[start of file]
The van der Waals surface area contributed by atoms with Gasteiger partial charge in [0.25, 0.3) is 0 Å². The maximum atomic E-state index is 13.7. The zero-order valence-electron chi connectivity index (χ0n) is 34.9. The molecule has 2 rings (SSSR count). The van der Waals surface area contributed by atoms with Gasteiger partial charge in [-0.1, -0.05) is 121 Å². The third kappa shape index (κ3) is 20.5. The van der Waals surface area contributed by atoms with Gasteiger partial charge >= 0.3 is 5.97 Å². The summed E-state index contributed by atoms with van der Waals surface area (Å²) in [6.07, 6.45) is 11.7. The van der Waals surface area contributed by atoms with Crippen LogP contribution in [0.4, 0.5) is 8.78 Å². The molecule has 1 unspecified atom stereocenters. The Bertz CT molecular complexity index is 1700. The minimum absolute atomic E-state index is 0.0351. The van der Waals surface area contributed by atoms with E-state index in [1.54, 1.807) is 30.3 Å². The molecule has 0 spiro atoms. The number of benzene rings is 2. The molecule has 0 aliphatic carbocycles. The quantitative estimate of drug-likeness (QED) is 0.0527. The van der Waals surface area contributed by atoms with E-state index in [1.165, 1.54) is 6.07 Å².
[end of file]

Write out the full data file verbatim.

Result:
The van der Waals surface area contributed by atoms with Gasteiger partial charge in [0.25, 0.3) is 0 Å². The maximum atomic E-state index is 13.7. The zero-order valence-electron chi connectivity index (χ0n) is 34.9. The molecule has 2 rings (SSSR count). The van der Waals surface area contributed by atoms with Gasteiger partial charge in [-0.1, -0.05) is 121 Å². The third kappa shape index (κ3) is 20.5. The van der Waals surface area contributed by atoms with Gasteiger partial charge >= 0.3 is 5.97 Å². The summed E-state index contributed by atoms with van der Waals surface area (Å²) in [6.07, 6.45) is 11.7. The van der Waals surface area contributed by atoms with Crippen LogP contribution in [0.4, 0.5) is 8.78 Å². The molecule has 1 unspecified atom stereocenters. The Bertz CT molecular complexity index is 1700. The minimum absolute atomic E-state index is 0.0351. The van der Waals surface area contributed by atoms with E-state index in [1.54, 1.807) is 30.3 Å². The molecule has 0 spiro atoms. The number of benzene rings is 2. The molecule has 0 aliphatic carbocycles. The quantitative estimate of drug-likeness (QED) is 0.0527. The van der Waals surface area contributed by atoms with E-state index in [1.165, 1.54) is 6.07 Å².